I'm not sure about any of this, but here goes. This will usually give me 3 loaves.
Put your dough hook on your Bosch. Grind your wheat, about 4 cups. In a cup put 1/4 cup not too warm water, some yeast (ok, maybe 2 tsp, or 1 packet of yeast) and a little honey or 1 tsp sugar (this helps the yeast to activate quickly). Put 4 cups very hot water in the Bosch bowl. I use the really hot water because it helps to break down the whole wheat. To the hot water, add 4 tsp salt, 4 TBsp sugar or honey, and "some" oil maybe about 1/4 or 1/3 or 1/2 hmmm I wonder how much I put in but I think the 1/3 cup will be close. Add the whole wheat flour and stir on slow until it is well mixed. Your dough should start to look kind of smooth.
Begin adding the white flour - slowly - otherwise you will have white flour sailing everywhere, mixing with each addition. I am not sure how many cups of white flour this will take, so you are kind of on your own here. When my dough gets so it is still really sticky, but not runny, I let the Bosch knead it for a couple of minutes. Then I add more flour until it is almost doughy - then I stir the yeast stuff in the cup and add to the bread. Mix on slow until mixed in, add a little more flour until the dough starts to wipe the sides of the bowl clean and let it knead for a while (5 minutes? 6 minutes? Then I sprinkle a little flour on the kitchen cabinet top, and turn the bread dough out of the Bosch bowl on to the floured cabinet top, knead it a little with my hands into a mound of dough. Then I take my bread rising bowl, rub it down on the inside with oil (olive oil, Macadamia nut oil, or what ever you have - Canola?). With the oil on my hands, I rub the oil onto the mound of bread dough, put it into the bread bowl to rise, cover the bowl with a clean dishtowel and put in a warm corner, where it is out of any draft. I often turn my oven on for a couple of minutes, then turn it off (that part is really important) and tuck the bowl of bread dough into the oven. Just make sure the oven is just slightly warm (as opposed to being cold or hot).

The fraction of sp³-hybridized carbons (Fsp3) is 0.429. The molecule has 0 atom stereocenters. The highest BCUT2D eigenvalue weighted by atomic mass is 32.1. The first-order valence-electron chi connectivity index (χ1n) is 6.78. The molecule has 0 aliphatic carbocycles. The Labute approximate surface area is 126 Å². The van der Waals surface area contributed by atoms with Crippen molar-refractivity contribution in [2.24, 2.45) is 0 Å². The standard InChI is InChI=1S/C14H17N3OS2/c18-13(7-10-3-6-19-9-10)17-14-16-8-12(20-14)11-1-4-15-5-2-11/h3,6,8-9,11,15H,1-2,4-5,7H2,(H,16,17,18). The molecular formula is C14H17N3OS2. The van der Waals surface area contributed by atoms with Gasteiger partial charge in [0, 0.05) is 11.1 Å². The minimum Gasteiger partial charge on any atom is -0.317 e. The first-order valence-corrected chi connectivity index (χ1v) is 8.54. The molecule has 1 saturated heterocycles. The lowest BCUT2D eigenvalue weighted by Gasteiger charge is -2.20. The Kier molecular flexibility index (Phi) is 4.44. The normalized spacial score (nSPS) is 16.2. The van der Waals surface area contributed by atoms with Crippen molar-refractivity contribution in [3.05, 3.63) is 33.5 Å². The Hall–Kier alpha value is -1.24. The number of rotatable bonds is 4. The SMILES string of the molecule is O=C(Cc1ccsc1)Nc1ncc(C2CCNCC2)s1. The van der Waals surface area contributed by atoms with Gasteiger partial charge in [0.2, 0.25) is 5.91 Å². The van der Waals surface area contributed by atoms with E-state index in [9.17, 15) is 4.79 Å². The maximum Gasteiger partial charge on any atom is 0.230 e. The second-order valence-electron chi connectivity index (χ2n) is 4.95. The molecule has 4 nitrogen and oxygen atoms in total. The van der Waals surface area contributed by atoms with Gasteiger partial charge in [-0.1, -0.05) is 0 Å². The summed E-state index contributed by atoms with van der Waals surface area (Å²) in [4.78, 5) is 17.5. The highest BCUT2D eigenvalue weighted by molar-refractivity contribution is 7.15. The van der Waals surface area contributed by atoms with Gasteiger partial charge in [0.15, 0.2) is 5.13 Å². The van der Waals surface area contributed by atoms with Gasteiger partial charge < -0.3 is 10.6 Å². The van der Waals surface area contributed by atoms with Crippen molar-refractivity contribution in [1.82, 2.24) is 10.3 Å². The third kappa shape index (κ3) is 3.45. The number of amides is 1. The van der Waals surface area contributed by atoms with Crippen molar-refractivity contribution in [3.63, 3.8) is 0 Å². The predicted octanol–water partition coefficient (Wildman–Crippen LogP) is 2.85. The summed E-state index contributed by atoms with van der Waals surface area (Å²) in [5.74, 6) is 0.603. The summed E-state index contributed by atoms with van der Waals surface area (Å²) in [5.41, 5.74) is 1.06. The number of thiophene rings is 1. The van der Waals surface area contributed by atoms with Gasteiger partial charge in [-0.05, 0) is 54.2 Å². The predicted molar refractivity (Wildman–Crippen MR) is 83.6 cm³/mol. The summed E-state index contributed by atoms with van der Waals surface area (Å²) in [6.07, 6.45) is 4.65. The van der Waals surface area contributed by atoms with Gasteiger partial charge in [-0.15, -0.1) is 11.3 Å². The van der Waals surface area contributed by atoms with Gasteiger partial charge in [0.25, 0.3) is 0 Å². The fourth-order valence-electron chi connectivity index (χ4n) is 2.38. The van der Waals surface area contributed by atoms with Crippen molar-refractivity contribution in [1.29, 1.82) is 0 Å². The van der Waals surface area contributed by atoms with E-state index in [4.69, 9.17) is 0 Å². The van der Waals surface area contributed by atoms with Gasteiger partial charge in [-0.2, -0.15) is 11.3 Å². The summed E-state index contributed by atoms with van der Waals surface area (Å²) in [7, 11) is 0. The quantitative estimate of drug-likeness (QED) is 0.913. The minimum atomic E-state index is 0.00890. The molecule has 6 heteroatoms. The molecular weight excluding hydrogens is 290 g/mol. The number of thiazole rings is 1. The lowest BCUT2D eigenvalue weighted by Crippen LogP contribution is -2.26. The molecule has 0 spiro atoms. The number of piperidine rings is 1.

Let the dough rise until it has doubled, then pull it out of the bowl and knead it down, put back in the bowl and let rise until doubled again. (This theory has changed a little and many people are just letting the dough rise once and then they make it into loaves, so if you have gotten this far, you may want to try that - or not.) Dump it out of the bowl onto the cabinet top, tear or cut into 3-4 pieces, form each piece into a loaf, put into a greased bread pan, let rise to top of pan, heat oven to 350 degrees, and bake until it is done. Ok, what is done. Maybe 25 minutes? Maybe 30 minutes. When you thump on the loaf of bread it sounds kind of hollow. Now, what have I left out? This really concerns me because I have never made this an exact science. I just add a little bit of this and a little bit of that, mix until I am tired of mixing, and let it rise.
When I looked online, I found a recipe that sounded really simple. The link is below and that might be something for you to try.
There are also a couple of youtube videos that might be helpful. Otherwise, when you come back to Riverton I will come to your house and we can make bread together.
Dear Ann, I'm ready to make bread! L, D.